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96 members of Rajput fringe groups detained in Mumbai

Karni Sena warns of violent protests if film releases in state

| Mumbai | Published: January 13, 2018 1:30:10 am
karni sena, Padmavati protests, CBFC, Central Board of Film Certification, Rajput fringe song, Sanjay leela bhansali, rajput activists, mumbai news, indian express news Protesters near the CBFC office on Pedder Road. (Express photo: Prashant Nadkar)

THE MUMBAI Police on Friday detained 96 members of Karni Sena and other Rajput fringe groups protesting outside the office of the Central Board of Film Certification (CBFC) against clearance given by the board for the release of movie Padmavat. The Sanjay Leela Bhansali directed movie is scheduled to be released in the state on January 25.

The protesters were detained at Gamdevi police station in south Mumbai for a couple hours. A few protesters were released later in the evening. “We had detained 96 protesters and depending on the agitation we will decide about the police protection outside CBFC office,” said Deepak Devraj, DCP PRO Mumbai Police. For now, the police have deployed a contingent outside the board’s office, he added.

Also Read | Rajasthan High Court refuses to pass order on ‘Padmavat’ before watching it

“By just changing the film’s name from ‘Padmavati’ to ‘Padmavat’ doesn’t change the misrepresentation of Rajput history,” said Ratan Singh Rathode, president of Rajasthan Rajput Parishad. At the protest on Peddar Road, members of the Karni Sena handed over a letter to the board officials. According to the letter, a copy of which is with The Indian Express, the protesters warned against the possibility of violence if the film releases in Maharashtra. “We warn that it may lead to a law and order situation and for that, the government will be responsible,” read an excerpt from the letter, the receipt of which has been acknowledged by the CBFC.

“We demand that the CBFC ban the film in Maharashtra as it hurts the sentiments of the Rajput community despite the cuts and the name change by the CBFC,” said Sumita Singh, president of Akhand Rajputana Mahila Morcha, one of the first set of protesters to be released. “The CBFC should show the film to some prominent members of the Rajput community, but it didn’t do that… Until the film is not banned, we will continue to protest outside CBFC office,” said Singh.

“If you want to keep the film’s name ‘Padmavat’ and it still misrepresents the history, then change the location from Chitode,” said Rathode. The protesters threatened that they would stage violent protests if the movie was released.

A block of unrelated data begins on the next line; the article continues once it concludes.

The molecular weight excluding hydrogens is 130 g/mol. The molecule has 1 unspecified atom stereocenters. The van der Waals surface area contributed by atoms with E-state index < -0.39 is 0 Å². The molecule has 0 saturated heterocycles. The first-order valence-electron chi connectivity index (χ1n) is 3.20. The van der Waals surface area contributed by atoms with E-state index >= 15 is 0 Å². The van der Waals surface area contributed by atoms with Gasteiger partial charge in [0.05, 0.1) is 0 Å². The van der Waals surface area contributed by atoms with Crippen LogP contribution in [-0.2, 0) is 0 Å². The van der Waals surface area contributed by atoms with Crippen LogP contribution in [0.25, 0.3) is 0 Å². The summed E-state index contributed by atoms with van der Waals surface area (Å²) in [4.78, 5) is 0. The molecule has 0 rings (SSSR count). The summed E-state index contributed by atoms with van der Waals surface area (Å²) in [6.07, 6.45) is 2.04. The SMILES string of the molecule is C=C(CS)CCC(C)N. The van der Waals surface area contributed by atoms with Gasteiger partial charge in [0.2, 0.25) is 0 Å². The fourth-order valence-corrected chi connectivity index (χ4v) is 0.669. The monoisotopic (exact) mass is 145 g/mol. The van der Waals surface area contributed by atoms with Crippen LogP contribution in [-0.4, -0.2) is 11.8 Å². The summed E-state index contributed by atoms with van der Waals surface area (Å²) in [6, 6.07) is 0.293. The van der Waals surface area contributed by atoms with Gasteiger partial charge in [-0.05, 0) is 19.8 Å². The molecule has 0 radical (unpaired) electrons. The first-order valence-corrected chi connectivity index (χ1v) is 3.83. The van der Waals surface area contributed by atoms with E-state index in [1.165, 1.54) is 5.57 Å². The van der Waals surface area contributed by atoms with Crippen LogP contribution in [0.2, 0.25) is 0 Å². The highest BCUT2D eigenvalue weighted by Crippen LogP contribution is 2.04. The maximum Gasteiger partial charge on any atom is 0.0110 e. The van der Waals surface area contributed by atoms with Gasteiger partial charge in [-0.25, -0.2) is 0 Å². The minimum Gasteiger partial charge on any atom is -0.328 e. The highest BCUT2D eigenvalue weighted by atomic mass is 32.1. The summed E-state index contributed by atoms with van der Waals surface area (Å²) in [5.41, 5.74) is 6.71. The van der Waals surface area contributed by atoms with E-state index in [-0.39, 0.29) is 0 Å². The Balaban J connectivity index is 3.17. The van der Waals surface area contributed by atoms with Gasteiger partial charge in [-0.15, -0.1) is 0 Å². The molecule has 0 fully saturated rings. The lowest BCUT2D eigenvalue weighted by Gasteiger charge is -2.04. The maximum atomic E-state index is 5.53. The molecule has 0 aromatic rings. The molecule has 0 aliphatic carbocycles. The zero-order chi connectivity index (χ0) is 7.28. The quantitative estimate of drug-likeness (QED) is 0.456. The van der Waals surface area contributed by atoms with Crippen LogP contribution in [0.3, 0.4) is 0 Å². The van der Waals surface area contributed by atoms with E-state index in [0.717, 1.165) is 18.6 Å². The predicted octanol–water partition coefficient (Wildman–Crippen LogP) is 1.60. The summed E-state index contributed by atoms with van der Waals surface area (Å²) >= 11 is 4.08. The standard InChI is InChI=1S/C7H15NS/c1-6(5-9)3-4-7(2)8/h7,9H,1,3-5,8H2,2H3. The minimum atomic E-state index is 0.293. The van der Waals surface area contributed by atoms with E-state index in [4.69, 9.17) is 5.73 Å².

A member of the CBFC confirmed that the protest had hampered the day’s work. Arjun Gupta, the Maharashtra chief of the BJP Uttar Bharatiya Morcha, on Friday, also issued a letter addressed to Union I&B Minister Smriti Irani, demanding that the certification of Padmavat by the CBFC be revoked. Gupta, who is also a CBFC panel member, has claimed that Padmavat has been unfairly certified by the CBFC. He has accused Shrivastav of forgoing the procedure of certifying films and being partial towards the film’s director, Bhansali.

“The 150 CBFC panel members include people from all walks of life… But the examining committee that certified Padmavat had three housewives and a businessman along with the three special members. The examining committee was manipulated to suit the purpose of clearing the film,” the letter claims. Gupta, who was not present at the examining committee meeting, added that Shrivastav later joined in and gave Bhansali a hearing without having watched the film. Shrivastav did not wish to comment on the Karni Sena protest, but reacting to Gupta’s letter, the CBFC CEO said, “These are all wild allegations without any basis. All proper procedures were followed.”

The recent efforts by these fringe elements may seem insignificant now that the film has CBFC’s clearance, but the incidents are making exhibitors jittery. Nitin Datar, head of the Cinema Owners and Exhibitors Association of India, said they were closely watching the developments. “We are not expecting much trouble in Maharashtra but everything depends on how aggressive the protesters turn over the next week or so. If the government promises us protection from these elements, we will go ahead and release the film,” said Datar. However, he expressed concern over Bhansali’s silence. He added that ever since the release of the film has been confirmed for January 25, there has been no official communication from the distributors of the film nor have they shared any publicity material. “We usually begin displaying publicity material a month in advance. But there is no word from the distributors. We need to know if the makers are confident enough for us to bank on the film and risk our money,” added Datar.

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